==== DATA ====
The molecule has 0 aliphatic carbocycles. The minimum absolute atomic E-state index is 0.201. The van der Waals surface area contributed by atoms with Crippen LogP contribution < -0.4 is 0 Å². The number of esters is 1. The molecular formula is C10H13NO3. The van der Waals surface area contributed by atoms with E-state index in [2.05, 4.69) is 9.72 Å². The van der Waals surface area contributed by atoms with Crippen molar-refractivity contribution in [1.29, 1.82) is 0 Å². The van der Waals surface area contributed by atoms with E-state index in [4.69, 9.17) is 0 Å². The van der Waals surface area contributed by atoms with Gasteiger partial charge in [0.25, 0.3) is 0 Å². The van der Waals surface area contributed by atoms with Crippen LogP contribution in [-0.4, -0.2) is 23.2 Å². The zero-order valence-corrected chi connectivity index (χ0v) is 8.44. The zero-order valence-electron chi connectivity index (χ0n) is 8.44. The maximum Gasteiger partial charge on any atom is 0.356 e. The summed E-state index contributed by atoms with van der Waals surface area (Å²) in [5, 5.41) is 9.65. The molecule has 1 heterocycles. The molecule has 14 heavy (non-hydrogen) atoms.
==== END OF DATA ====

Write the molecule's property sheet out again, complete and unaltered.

The molecule has 0 aliphatic carbocycles. The minimum absolute atomic E-state index is 0.201. The van der Waals surface area contributed by atoms with Crippen LogP contribution < -0.4 is 0 Å². The number of esters is 1. The molecular formula is C10H13NO3. The van der Waals surface area contributed by atoms with E-state index in [2.05, 4.69) is 9.72 Å². The van der Waals surface area contributed by atoms with Crippen molar-refractivity contribution in [1.29, 1.82) is 0 Å². The van der Waals surface area contributed by atoms with E-state index in [4.69, 9.17) is 0 Å². The van der Waals surface area contributed by atoms with Gasteiger partial charge in [0.25, 0.3) is 0 Å². The van der Waals surface area contributed by atoms with Crippen LogP contribution in [-0.4, -0.2) is 23.2 Å². The zero-order valence-corrected chi connectivity index (χ0v) is 8.44. The zero-order valence-electron chi connectivity index (χ0n) is 8.44. The maximum Gasteiger partial charge on any atom is 0.356 e. The summed E-state index contributed by atoms with van der Waals surface area (Å²) in [5, 5.41) is 9.65. The molecule has 1 heterocycles. The molecule has 14 heavy (non-hydrogen) atoms.